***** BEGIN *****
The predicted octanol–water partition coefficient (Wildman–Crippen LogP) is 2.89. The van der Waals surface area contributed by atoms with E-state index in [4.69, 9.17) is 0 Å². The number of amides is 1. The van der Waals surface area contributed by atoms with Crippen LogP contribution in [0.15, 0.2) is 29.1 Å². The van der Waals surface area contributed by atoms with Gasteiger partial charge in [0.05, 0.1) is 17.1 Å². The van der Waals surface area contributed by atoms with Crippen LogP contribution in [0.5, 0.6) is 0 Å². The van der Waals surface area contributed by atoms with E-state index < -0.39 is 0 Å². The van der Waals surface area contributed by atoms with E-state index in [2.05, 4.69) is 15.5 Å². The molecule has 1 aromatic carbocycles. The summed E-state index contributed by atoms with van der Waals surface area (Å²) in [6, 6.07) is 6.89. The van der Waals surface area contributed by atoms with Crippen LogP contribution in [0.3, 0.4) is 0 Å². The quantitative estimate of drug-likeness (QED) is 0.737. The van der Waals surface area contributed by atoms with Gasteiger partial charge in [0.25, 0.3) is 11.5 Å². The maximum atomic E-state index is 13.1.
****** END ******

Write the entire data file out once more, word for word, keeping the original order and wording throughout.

The predicted octanol–water partition coefficient (Wildman–Crippen LogP) is 2.89. The van der Waals surface area contributed by atoms with E-state index in [4.69, 9.17) is 0 Å². The number of amides is 1. The van der Waals surface area contributed by atoms with Crippen LogP contribution in [0.15, 0.2) is 29.1 Å². The van der Waals surface area contributed by atoms with Gasteiger partial charge in [0.05, 0.1) is 17.1 Å². The van der Waals surface area contributed by atoms with Crippen LogP contribution in [0.5, 0.6) is 0 Å². The van der Waals surface area contributed by atoms with E-state index < -0.39 is 0 Å². The van der Waals surface area contributed by atoms with E-state index in [2.05, 4.69) is 15.5 Å². The molecule has 1 aromatic carbocycles. The summed E-state index contributed by atoms with van der Waals surface area (Å²) in [6, 6.07) is 6.89. The van der Waals surface area contributed by atoms with Crippen LogP contribution in [0.3, 0.4) is 0 Å². The quantitative estimate of drug-likeness (QED) is 0.737. The van der Waals surface area contributed by atoms with Gasteiger partial charge in [0.25, 0.3) is 11.5 Å². The maximum atomic E-state index is 13.1.